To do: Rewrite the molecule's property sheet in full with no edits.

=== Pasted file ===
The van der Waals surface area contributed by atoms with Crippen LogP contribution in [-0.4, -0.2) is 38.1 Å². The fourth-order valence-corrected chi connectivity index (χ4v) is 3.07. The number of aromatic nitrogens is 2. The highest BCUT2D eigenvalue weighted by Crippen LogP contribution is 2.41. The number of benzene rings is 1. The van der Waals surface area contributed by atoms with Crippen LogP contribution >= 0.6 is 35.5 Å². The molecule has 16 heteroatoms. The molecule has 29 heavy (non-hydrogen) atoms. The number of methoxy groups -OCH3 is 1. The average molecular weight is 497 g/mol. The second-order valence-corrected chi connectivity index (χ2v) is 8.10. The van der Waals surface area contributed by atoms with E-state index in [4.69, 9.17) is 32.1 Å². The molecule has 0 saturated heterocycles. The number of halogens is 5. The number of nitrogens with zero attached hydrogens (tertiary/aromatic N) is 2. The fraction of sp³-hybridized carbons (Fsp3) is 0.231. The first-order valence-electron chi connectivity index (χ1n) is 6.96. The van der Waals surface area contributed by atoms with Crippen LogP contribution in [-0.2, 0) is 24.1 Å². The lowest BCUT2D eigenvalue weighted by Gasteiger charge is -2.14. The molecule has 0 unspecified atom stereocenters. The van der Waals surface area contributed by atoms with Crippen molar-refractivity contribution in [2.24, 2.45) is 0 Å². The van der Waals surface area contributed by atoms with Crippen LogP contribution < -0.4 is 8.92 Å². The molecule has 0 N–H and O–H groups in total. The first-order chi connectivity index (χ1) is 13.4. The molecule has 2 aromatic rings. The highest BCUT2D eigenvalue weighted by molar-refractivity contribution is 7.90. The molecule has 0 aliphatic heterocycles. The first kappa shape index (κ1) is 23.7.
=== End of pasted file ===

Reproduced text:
The van der Waals surface area contributed by atoms with Crippen LogP contribution in [-0.4, -0.2) is 38.1 Å². The fourth-order valence-corrected chi connectivity index (χ4v) is 3.07. The number of aromatic nitrogens is 2. The highest BCUT2D eigenvalue weighted by Crippen LogP contribution is 2.41. The number of benzene rings is 1. The van der Waals surface area contributed by atoms with Crippen LogP contribution >= 0.6 is 35.5 Å². The molecule has 16 heteroatoms. The molecule has 29 heavy (non-hydrogen) atoms. The number of methoxy groups -OCH3 is 1. The average molecular weight is 497 g/mol. The second-order valence-corrected chi connectivity index (χ2v) is 8.10. The van der Waals surface area contributed by atoms with E-state index in [4.69, 9.17) is 32.1 Å². The molecule has 0 saturated heterocycles. The number of halogens is 5. The number of nitrogens with zero attached hydrogens (tertiary/aromatic N) is 2. The fraction of sp³-hybridized carbons (Fsp3) is 0.231. The first-order valence-electron chi connectivity index (χ1n) is 6.96. The van der Waals surface area contributed by atoms with Crippen LogP contribution in [-0.2, 0) is 24.1 Å². The lowest BCUT2D eigenvalue weighted by Gasteiger charge is -2.14. The molecule has 0 unspecified atom stereocenters. The van der Waals surface area contributed by atoms with Crippen molar-refractivity contribution in [2.24, 2.45) is 0 Å². The van der Waals surface area contributed by atoms with Crippen LogP contribution < -0.4 is 8.92 Å². The molecule has 0 N–H and O–H groups in total. The first-order chi connectivity index (χ1) is 13.4. The molecule has 2 aromatic rings. The highest BCUT2D eigenvalue weighted by molar-refractivity contribution is 7.90. The molecule has 0 aliphatic heterocycles. The first kappa shape index (κ1) is 23.7.